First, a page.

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Pfefferbaum, B., R. H. Gurwitch, N. B. McDonald, M. J. Leftwich, G. M. Sconzo, A. K. Messenbaugh, and R. A. Schultz. “Posttraumatic stress among young children after the death of a friend or acquaintance in a terrorist bombing.” Psychiatr Serv 51, no. 3 (March 2000): 386–88. https://doi.org/10.1176/appi.ps.51.3.386.

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Pfefferbaum, B., S. J. Nixon, P. M. Tucker, R. D. Tivis, V. L. Moore, R. H. Gurwitch, R. S. Pynoos, and H. K. Geis. “Posttraumatic stress responses in bereaved children after the Oklahoma City bombing.” J Am Acad Child Adolesc Psychiatry 38, no. 11 (November 1999): 1372–79. https://doi.org/10.1097/00004583-199911000-00011.

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Pfefferbaum, B., S. J. Nixon, R. S. Krug, R. D. Tivis, V. L. Moore, J. M. Brown, R. S. Pynoos, D. Foy, and R. H. Gurwitch. “Clinical needs assessment of middle and high school students following the 1995 Oklahoma City bombing.” Am J Psychiatry 156, no. 7 (July 1999): 1069–74. https://doi.org/10.1176/ajp.156.7.1069.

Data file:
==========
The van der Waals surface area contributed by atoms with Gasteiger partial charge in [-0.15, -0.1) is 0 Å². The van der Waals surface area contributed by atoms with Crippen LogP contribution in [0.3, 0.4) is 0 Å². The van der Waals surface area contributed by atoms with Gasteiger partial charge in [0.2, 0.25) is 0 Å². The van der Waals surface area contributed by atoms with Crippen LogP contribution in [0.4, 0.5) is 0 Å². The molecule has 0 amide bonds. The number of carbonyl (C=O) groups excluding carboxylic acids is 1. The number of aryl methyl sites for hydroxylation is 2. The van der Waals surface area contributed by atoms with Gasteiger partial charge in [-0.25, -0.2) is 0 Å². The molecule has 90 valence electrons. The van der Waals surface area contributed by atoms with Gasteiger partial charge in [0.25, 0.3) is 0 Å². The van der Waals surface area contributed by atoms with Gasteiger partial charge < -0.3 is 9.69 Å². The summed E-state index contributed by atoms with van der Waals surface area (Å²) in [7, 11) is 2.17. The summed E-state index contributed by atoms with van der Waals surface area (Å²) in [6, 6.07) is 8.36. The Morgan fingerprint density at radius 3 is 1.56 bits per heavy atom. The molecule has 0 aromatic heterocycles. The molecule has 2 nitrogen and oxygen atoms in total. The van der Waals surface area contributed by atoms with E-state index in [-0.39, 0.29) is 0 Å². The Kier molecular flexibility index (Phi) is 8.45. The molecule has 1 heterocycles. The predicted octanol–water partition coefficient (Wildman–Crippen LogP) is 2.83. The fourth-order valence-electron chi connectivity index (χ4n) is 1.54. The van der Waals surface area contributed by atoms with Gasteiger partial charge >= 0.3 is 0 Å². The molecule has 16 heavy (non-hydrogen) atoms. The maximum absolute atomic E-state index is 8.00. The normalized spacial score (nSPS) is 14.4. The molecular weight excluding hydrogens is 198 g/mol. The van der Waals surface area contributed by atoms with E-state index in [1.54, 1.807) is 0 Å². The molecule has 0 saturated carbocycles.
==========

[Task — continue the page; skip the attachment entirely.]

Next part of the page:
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Pfefferbaum, B., V. L. Moore, N. B. McDonald, B. T. Maynard, R. H. Gurwitch, and S. J. Nixon. “The role of exposure in posttraumatic stress in youths following the 1995 bombing.” J Okla State Med Assoc 92, no. 4 (April 1999): 164–67.

Scholars@Duke

Gurwitch, R. H., M. A. Sullivan, and P. J. Long. “The impact of trauma and disaster on young children.” Child Adolesc Psychiatr Clin N Am 7, no. 1 (January 1998): 19–viii.

Scholars@Duke

Mc Neil, C. B., L. Clemens-Mowrer, R. H. Gurwitch, and B. W. Funderburk. “Assessment of a new procedure to prevent timeout escape in preschoolers: Authors' response to Lutzker's Rejoinder.” Child and Family Behavior Therapy 16, no. 4 (January 31, 1995): 51–56. https://doi.org/10.1300/J019v16n04_06.

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Mc Neil, C. B., L. Clemens-Mowrer, R. H. Gurwitch, and B. W. Funderburk. “Authors' response to lutzker's evaluation.” Child and Family Behavior Therapy 16, no. 4 (January 31, 1995): 37–46. https://doi.org/10.1300/J019v16n04_04.

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Mc Neil, C. B., L. Clemens-Mowrer, R. H. Gurwitch, and B. W. Funderburk. “Assessment of a new procedure to prevent timeout escape in preschoolers.” Child and Family Behavior Therapy 16, no. 3 (August 15, 1994): 27–35. https://doi.org/10.1300/J019v16n03_04.

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Smith, K. E., S. Gotlieb, R. H. Gurwitch, and A. D. Blotcky. “Impact of a summer camp experience on daily activity and family interactions among children with cancer.” Journal of Pediatric Psychology 13, no. 2 (June 1, 1988): 315. https://doi.org/10.1093/jpepsy/13.2.315.